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Comparative Nano-CT of Carbon-Metal Fabrics for Electrodes

In this project, CiMAT at the University of Warwick worked with Imperial College London to image carbon-metal cloths at the nanometric scale to characterise their fabricated structure and compare them to existing carbon-cloth materials for the purpose of manufacturing electrodes.

In collaboration with University of Warwick, Imperial College London, other international universities and industrial partners, the goal of this study was to characterise and evaluate the impact of carbon-metal fabrics (CMFs) in conjunction with commercially-available Carbon cloth.

CMFs are made of carbon microfibers, carbon nanotubes and iron-based nanoparticles. The innovative catalytic layer and electrode is designed for Regenerative Hydrogen/Vanadium Flow Cells (RHVFC).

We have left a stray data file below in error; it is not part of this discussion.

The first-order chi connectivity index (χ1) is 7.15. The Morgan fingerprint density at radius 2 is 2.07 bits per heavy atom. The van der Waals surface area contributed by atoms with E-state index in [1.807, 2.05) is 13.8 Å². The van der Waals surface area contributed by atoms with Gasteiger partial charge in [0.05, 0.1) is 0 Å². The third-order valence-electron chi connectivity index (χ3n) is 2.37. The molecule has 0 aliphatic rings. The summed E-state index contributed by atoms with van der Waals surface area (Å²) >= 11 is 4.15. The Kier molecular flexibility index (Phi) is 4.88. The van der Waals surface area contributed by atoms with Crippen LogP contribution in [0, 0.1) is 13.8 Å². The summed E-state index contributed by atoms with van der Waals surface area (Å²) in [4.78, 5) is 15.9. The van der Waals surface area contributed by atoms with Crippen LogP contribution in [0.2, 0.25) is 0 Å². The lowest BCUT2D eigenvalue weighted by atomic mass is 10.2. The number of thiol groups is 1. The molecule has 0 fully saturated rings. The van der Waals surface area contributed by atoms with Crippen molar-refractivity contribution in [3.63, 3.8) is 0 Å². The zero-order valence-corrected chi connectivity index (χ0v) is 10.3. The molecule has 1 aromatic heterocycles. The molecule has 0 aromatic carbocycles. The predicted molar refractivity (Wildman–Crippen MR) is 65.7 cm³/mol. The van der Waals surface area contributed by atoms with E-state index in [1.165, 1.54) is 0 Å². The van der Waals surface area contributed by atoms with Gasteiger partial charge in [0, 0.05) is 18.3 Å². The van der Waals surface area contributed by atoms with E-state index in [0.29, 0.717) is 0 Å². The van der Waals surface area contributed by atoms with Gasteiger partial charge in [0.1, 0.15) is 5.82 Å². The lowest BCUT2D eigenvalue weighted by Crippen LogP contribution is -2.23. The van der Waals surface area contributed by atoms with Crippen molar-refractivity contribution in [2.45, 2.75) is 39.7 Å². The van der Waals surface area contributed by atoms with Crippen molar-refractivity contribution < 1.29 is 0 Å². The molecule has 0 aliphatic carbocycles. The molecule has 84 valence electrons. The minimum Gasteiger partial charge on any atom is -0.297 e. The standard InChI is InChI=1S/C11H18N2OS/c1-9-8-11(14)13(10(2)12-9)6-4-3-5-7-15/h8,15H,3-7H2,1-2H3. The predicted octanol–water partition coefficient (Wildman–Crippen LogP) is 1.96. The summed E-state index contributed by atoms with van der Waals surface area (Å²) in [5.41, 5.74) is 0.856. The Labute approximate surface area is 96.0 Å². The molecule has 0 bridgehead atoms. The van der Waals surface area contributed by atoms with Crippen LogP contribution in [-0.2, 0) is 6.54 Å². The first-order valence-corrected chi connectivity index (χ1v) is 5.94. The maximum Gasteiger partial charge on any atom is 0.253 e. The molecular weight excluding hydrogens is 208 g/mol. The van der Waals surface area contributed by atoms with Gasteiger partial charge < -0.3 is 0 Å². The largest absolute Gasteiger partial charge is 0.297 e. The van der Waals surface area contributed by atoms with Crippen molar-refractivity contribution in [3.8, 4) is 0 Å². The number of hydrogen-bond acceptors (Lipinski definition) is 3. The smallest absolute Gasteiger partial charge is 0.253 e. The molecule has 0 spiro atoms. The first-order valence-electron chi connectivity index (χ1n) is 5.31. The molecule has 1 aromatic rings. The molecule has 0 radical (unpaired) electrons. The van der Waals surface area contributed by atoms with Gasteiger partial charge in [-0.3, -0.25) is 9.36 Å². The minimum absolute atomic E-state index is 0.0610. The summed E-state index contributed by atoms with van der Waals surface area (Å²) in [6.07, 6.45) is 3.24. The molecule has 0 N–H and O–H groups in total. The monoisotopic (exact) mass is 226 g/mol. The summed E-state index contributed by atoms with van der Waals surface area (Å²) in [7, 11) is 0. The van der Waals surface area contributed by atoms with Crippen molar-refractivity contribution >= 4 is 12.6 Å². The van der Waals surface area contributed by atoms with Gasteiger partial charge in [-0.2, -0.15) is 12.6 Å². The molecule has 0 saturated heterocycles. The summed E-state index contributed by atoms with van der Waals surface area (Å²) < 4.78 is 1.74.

As the sample was extremely small (<1mm wide), we used a Zeiss Versa 620 to achieve sub-micron resolution. The scan allowed characterisation of the fibre within the CMFs using VGStudio Max. The 2D and 3D representations of the CMFs combined with projected cost analysis represent a step change in the design and development of tailored electrodes capable of withstanding RHVFC cycling conditions without compromising electrochemical performance.

The results have been published in ACS Appl. Nano Mater. 2021, 4, 10, 10754–10763 DOI: 10.1021/acsanm.1c02195

The experts at NXCT at the University of Warwick assisted me in imaging a special carbonised metal fabric electrode for a range of battery applications.  Their input to my research has helped to better understand the character of these electrodes and represents a big step forward for this revolutionary energy technology. So far, we have produced one high impact international publication (ACS) and we plan to publish another work in the near future on lithium ion battery anodes and the effect of electrode structure on LiB performance.”

Dr. Barun Chakrabarti, Postdoctoral Research Associate